Winter 2006 Home   Newsletters

Spring 2007

May 2007

President's Message (Sue Irvine)
State Convention on April 28 (JoAnn Maruoka)
Sunshine Week 2007: March 11-17 (Carol Bain)
League Stand on Education Bills (Mary Anne Raywid)
Candidates for 2007 State Board
At the Legislature (Jean Aoki)
LWV-Hawaii Budget 2007-2008 (Jackie Parnell)
DC Voting Rights Fact Sheet
Chapter Reports - Hawaii (Marianna Scheffer)
Chapter Reports - Honolulu (Piilani Kaopuiki)
Chapter Reports - Kauai (Carol Bain)
Hawaii Coalition against Legalized Gambling (Grace Furukawa)

League Stand on Education Bills

There have been the usual large number of education bills this year, but the League testified on only four. We opposed several bills proposing to make Board of Education members salaried officials -- on the grounds that this role is, by tradition, a non-salaried one fulfilled by citizens who volunteer to do so. (Actually, there are several mainland cities where board members receive salaries -- New York and Washington being two; but in general, the tradition remains intact. In Hawaii, BOE members receive $100 for each meeting attended -- committee meetings, as well as full Board meetings.)

We testified in favor of a bill to promote and provide resources for civic education (H.B. 1522), noting our pleasure that it did not include mandates. (This year's education bills once again made clear that in Hawaii, the Legislature is the supra-board of education, and micromanagement is a recurring temptation.)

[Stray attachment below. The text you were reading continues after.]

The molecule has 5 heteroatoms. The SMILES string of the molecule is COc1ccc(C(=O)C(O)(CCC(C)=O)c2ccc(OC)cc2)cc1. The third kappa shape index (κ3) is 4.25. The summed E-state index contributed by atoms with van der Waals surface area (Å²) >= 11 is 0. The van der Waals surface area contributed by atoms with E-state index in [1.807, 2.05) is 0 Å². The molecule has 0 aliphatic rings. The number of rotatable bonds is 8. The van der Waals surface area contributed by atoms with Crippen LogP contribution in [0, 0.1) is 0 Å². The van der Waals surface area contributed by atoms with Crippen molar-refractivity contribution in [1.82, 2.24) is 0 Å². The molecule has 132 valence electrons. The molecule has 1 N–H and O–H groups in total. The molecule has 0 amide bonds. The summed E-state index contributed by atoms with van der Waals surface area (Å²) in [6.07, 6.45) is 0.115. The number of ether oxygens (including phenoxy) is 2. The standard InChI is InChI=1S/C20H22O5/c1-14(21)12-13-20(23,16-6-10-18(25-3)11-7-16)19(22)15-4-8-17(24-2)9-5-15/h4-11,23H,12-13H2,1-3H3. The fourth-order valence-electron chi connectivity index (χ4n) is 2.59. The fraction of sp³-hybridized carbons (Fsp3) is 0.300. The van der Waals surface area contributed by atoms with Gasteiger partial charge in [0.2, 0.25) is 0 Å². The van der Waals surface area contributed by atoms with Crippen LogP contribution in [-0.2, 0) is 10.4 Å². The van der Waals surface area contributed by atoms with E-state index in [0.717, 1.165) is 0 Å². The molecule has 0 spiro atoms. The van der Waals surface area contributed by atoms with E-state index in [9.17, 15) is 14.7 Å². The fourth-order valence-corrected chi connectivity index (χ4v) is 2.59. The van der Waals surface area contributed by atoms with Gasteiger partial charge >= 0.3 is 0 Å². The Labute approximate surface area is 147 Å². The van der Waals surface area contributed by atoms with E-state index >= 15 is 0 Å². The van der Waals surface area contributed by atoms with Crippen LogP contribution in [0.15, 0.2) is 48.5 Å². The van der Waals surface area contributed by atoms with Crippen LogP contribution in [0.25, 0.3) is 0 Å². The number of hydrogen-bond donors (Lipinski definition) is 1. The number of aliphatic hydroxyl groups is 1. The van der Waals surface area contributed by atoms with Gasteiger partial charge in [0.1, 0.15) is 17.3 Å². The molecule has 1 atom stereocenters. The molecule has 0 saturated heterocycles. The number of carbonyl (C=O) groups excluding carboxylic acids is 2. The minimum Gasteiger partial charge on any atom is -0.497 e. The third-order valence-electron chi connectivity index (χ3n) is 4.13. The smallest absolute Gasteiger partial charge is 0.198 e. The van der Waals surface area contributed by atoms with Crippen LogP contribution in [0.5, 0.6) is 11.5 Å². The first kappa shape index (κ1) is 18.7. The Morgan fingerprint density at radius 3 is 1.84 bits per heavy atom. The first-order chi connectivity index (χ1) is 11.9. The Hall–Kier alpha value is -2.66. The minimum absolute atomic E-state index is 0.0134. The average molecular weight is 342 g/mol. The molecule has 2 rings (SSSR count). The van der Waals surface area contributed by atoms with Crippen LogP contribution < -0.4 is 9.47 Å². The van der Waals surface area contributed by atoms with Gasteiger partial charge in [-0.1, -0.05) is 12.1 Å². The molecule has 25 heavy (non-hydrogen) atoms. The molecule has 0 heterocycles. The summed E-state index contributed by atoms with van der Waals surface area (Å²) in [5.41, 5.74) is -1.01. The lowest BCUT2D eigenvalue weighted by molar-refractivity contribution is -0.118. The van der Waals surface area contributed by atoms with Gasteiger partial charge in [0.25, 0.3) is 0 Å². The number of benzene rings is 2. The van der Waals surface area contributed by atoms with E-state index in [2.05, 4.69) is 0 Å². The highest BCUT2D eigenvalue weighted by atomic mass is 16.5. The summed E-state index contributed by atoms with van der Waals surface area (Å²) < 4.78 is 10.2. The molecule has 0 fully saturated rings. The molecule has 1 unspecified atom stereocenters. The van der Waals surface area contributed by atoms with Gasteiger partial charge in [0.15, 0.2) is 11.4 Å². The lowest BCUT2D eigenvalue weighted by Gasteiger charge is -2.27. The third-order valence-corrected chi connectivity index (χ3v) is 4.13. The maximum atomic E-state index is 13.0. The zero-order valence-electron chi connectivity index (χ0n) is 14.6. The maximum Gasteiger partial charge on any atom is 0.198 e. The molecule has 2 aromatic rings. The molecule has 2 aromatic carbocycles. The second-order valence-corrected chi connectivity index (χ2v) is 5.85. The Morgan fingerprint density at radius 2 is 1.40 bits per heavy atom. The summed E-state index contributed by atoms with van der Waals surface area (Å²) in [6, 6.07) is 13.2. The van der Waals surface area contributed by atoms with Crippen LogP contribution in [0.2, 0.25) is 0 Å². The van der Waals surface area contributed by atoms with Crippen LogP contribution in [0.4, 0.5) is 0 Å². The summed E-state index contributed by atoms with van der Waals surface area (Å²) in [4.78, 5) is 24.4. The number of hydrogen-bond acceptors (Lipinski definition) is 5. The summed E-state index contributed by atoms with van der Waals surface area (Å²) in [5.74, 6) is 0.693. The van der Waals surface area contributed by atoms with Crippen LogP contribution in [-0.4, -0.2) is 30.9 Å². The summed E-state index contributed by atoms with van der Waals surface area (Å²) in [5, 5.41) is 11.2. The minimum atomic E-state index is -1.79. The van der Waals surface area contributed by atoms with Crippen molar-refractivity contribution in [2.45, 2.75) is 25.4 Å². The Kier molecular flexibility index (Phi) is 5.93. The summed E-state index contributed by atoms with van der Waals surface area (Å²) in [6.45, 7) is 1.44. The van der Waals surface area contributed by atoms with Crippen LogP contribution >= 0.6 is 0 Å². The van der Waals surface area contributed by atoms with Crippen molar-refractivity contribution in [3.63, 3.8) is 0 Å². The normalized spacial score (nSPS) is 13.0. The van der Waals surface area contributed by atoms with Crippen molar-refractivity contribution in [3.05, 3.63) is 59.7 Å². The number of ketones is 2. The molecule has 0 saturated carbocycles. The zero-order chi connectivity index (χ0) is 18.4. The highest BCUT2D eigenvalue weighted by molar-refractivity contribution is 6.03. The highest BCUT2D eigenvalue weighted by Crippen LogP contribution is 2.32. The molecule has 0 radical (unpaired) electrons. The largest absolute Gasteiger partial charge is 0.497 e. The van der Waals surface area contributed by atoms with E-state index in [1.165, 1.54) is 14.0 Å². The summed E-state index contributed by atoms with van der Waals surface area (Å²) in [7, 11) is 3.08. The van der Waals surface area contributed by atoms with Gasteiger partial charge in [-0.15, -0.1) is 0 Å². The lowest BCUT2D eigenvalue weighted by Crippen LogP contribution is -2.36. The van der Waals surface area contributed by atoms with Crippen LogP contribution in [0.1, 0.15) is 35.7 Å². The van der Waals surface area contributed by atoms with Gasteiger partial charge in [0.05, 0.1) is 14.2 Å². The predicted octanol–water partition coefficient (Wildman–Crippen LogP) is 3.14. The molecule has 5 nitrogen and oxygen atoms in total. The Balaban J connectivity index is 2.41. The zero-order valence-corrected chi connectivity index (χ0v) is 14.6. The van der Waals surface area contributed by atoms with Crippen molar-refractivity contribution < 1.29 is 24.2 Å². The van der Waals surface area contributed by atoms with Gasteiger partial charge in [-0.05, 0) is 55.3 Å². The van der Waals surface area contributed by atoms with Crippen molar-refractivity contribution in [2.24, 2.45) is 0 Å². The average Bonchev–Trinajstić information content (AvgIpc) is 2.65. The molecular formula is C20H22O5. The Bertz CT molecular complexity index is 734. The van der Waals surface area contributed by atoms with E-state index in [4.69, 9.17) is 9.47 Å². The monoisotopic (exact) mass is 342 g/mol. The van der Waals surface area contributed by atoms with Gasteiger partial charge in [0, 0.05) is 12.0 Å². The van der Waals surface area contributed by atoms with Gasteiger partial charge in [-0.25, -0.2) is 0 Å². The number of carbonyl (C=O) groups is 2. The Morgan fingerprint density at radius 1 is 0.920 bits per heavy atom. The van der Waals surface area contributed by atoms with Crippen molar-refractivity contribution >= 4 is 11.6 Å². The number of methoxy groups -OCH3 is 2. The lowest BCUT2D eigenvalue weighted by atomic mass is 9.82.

There were four or five charter school bills. Since the League Education Committee had agreed to focus on greater autonomy for charter schools this session, I examined all relevant bills rather carefully. Several (presumably either the Governor's or those of Republican legislators) called for what would have been radical changes indeed in the governance of these schools, taking their control totally out of the hands of the Board of Education (e.g., S.B. 1432). As good an idea as this may seem to many, it is unconstitutional in Hawaii and for that reason alone would have virtually no chance of passing. (As it happened, this bill was never even heard.)

The League Education Committee testified in support of the two bills that seemed to have the greatest chance of passing, S.B. 603 and its House counterpart, H.B. 594. Both turned out to be unusually dramatic and exciting sessions. Immediately following my testimony in both, Board of Education member Cec Heftel was called upon, and he also spoke in support of the bill. He made it clear that he was testifying as an individual, however, and counter to what had been the vote of a large majority of Board members to oppose the bill -- and then he spoke of the difficulties of charter schools in dealing with the BOE. It was an extraordinarily open and courageous statement. When he finished, a number of those present (but clearly not all) broke into spontaneous applause -- something rarely heard in legislative hearings. These bills are still alive but have been greatly watered down.

Mary Anne Raywid, Chair,
Education Committee

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